If you look closely at the above image, you’ll note a light blue area with the silhouettes of people standing around towards the lower left of the building. That is a essentially a passageway that goes through (and under) the building and heads towards LoKal, which is an apartment building on Plum street. The developers are calling this a Paseo (like Uncommon, on S. College that has an alley that’s called a paseo. The word appears to be trending in developer circles.). The pass-through space will also be park-like with tables and chairs for residents to sit outside and congregate.

Another aspect of this building that’s intriguing is that it contains a 5 1/2 story parking garage… but you’d never know that from looking at it from the outside. The entire right (east) side of this building houses a parking structure at center with apartments wrapped around it on all four sides. You can see this most clearly in the floor plans for the building. Other new apartment complexes in the area do something similar, but none has a parking structure that is completely wrapped as this one is. (At least, not to my knowledge.) 

There were two main concerns that Planning & Zoning board members expressed regarding the project. One was that there should be oversight of the residents. One board member felt that with some apartments containing 4 and 5 bedrooms, that might lead to increased rowdiness or other issues. So one of the conditions put on the project was that it should have two “people in authority” overseeing the property at all times.

The other concern regarded parking. One board member wanted to be sure that the leasing agency didn’t sell more parking permits within the parking structure than the structure actually had. And every resident that didn’t buy a parking permit should be made to sign a document declaring that they have no car in the city that they’re parking elsewhere in the immediate neighborhood (and thereby contributing to the overall parking problem in the area).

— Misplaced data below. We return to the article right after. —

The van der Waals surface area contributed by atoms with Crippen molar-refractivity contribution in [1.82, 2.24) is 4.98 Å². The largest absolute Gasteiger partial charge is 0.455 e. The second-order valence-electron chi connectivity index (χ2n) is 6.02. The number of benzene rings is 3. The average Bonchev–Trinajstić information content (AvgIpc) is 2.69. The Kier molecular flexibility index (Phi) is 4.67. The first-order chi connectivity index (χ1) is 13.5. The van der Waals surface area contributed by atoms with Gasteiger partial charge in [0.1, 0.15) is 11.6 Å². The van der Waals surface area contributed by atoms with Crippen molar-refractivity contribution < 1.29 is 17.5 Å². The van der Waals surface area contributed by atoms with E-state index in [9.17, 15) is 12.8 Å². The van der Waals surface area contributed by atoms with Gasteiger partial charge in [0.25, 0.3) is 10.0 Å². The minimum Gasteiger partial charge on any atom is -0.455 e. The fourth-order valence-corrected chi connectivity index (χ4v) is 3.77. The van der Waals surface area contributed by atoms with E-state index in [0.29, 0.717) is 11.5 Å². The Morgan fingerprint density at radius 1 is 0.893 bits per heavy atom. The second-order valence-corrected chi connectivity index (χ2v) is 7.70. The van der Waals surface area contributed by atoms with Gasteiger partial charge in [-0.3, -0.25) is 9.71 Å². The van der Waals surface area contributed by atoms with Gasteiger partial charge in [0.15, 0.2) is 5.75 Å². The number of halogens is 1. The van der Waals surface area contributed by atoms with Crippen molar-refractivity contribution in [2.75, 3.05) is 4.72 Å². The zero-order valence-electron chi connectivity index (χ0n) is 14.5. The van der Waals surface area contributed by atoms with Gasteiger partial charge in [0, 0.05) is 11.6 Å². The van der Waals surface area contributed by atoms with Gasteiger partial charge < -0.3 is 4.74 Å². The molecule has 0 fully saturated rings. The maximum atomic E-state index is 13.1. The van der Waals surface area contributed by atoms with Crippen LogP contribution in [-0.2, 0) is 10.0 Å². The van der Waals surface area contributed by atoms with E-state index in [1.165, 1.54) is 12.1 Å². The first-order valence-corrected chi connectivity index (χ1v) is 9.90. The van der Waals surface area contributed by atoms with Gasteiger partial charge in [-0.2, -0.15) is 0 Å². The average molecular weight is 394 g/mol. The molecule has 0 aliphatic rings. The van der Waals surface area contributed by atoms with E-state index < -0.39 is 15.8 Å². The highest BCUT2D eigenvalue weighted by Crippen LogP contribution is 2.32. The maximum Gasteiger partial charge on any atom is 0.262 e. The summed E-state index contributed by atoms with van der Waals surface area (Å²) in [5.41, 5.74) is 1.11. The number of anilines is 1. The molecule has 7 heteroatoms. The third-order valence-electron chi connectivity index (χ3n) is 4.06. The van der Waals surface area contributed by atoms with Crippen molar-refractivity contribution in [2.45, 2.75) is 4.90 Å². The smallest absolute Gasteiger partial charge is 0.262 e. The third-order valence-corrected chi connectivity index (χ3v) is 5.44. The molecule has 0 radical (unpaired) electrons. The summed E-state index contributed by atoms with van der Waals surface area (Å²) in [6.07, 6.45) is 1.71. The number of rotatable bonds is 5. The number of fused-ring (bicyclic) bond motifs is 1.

In reviewing the agenda documents from the Planning and Zoning board’s December 14th meeting, there are two other items that caught my attention. The first is that the developers said they will be providing all residents with a transit pass. But given that this is student-oriented housing, and most of those students likely attend Colorado State University, then they all already have transit passes that they’ve paid for through their tuition fees. So it’s very unlikely that any of them will take advantage of that amenity. However, the purpose of that “demand mitigation” strategy is not only to get residents using the bus system, but also to support the bus system financially. I’m curious how the City tracks the purchase of transit passes for residents. I’d also like to know how long that requirement remains in place. Will the building managers of Union on Elizabeth need to buy passes in perpetuity, even if the ownership changes hands? I’d like to find out more about how this is expected to work.

My other concern is regarding safety, and I’m a little shocked that no one on the P&Z board even mentioned this. The developers had originally planned to have motorists enter and exit the parking structure from the east side. But due to how close that is to other driveways and the pedestrian crosswalk, the City staff asked them to move the entrance/exit to the west. That works just fine except that now motorists have to drive across the bicycle/pedestrian path in order to reach the parking spaces. If this were a building full of older residents, all of whom are a little more experienced with driving (in general) and driving around pedestrians and bicyclists (more specifically) then perhaps this would be just fine. Everyone would know to slow down and proceed carefully. But students are rarely known for their caution nor for their level of experience with driving. It’s possible that some protective features will need to be added at some point to improve the safety of this crossroads situation.


All images included here were taken either from the Planning and Zoning agenda packet from December 14, 2017.